The vote was 14-5.
The money will fund the “Jobs for Jax” package of infrastructure needs and wants and will allow the city some breathing room so it can fund septic conversion projects, starting with $100 million to be programmed in the next two budgets, as passed in a separate bill Wednesday.
“The art of great legislation is compromise, and they’ve done a great job,” enthused Council President Tommy Hazouri, a co-introducer of the bill, noting the dialogue with Curry’s staff that brought along skeptical members, some of whom flipped to support the bill in the 11th hour.
“It’s legendary, for this administration and this Council,” Hazouri added.
Critics have grumbled, including claims this is a tax-and-spend “slush fund” for establishment mayoral candidate Daniel Davis. But the proposal is in the tradition of former Mayor John Delaney‘s Better Jacksonville Plan, an ameliorating shopping list from a Mayor who this week proclaimed that he was in “political sunset.” Indeed, a co-sponsor of the bill, Democrat Garrett Dennis, once was a fierce opponent of the current Mayor.
Times have changed and alliances have shifted. The most consistent anti-tax arguments came from conservative Republicans.
The tax will directly fund renovations to the Skyway system ($247 million), development of the Emerald Trail of downtown hiking and biking paths ($132 million, money already moved from the Skyway funding), and $250 million for projects related to small and emerging businesses.
However, an amendment from Republican Council member Randy DeFoor that sought to strike the funding for the Skyway and the Ultimate Urban Circulator (an autonomous vehicle program that has received federal and state funding already) was ultimately the big discussion point before failing.
JTA CEO Nat Ford stressed the city is on the hook for the aging system, including the superannuated cars, and the federal government leaves open the right to clawback as much as $100 million (the total grant money) from the city, Ford said. He also noted the Ultimate Urban Circulator already received state and federal support, contingent on the expectations of match money and follow-through on projects.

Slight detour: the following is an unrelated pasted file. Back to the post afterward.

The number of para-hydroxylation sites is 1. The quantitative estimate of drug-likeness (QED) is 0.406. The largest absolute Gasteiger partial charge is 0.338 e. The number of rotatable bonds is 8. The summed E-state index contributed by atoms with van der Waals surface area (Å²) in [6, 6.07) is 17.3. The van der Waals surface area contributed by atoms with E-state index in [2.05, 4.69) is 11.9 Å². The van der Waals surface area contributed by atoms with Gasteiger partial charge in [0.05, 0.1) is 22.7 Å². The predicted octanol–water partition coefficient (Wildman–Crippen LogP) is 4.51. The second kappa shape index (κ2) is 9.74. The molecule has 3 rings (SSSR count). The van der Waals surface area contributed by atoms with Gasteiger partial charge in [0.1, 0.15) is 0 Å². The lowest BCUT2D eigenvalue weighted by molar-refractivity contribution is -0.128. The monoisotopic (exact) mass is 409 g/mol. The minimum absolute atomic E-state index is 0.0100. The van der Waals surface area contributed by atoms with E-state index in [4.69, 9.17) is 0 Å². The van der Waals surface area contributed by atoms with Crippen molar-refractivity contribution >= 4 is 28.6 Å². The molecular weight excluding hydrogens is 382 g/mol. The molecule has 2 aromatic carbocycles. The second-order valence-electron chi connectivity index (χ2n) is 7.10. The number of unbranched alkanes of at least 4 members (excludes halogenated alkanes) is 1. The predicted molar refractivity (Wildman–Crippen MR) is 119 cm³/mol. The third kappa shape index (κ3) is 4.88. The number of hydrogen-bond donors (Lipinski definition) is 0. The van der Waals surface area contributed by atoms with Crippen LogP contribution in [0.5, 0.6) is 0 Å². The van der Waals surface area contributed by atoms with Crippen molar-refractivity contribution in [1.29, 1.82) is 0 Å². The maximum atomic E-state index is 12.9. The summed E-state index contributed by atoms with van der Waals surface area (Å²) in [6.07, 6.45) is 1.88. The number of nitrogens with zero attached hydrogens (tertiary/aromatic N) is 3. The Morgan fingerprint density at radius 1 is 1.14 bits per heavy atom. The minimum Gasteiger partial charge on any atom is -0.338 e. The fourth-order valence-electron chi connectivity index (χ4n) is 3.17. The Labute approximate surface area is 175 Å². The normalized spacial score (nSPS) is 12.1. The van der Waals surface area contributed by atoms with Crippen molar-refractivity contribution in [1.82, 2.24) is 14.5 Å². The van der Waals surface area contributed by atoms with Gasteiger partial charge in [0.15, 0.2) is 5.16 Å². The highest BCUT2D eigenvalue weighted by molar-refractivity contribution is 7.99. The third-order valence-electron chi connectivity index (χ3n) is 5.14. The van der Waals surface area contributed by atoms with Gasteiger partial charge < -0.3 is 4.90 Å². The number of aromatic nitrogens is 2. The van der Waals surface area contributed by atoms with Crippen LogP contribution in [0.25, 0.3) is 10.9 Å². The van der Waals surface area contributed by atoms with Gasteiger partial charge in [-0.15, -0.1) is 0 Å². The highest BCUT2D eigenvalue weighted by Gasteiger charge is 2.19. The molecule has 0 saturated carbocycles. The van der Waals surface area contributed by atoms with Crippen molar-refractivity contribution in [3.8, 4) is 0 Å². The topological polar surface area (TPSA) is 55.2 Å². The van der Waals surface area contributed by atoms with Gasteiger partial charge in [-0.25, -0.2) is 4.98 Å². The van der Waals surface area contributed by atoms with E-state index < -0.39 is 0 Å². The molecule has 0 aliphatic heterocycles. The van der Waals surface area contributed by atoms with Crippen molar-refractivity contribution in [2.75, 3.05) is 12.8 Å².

The Council considered other amendments, voting down a proposal to make the projects pay-go and remove bonding, and rejecting a proposal to block JTA from receiving gas tax funds.
Some amendments did make the cut. An accountability dashboard will be added to the city website to allow at-home tracking of the project list and its fulfillment. Another amendment was added to ensure compliance with state ethics laws, in case that was ever in question.
Curry, who spent much of his first term winning big votes unanimously, has gotten better at winning ugly of late, out of necessity.
After second-term setbacks on JEA privatization and the Lot J proposal, the dialogue has reopened, and for his final two years as Mayor, he can expect Council Presidents with whom he works well, and ample resources for capital budgets that may, at last, address the broken promises of consolidation.
Today is a landmark day in Jacksonville. We will soon have the means to fulfill promises made to citizens decades ago.
Please watch this video to find out how today’s vote will greatly enhance the quality of life for our entire community. #1City1Jacksonville pic.twitter.com/LmWc24GnD2
— Lenny Curry (@lennycurry) May 26, 2021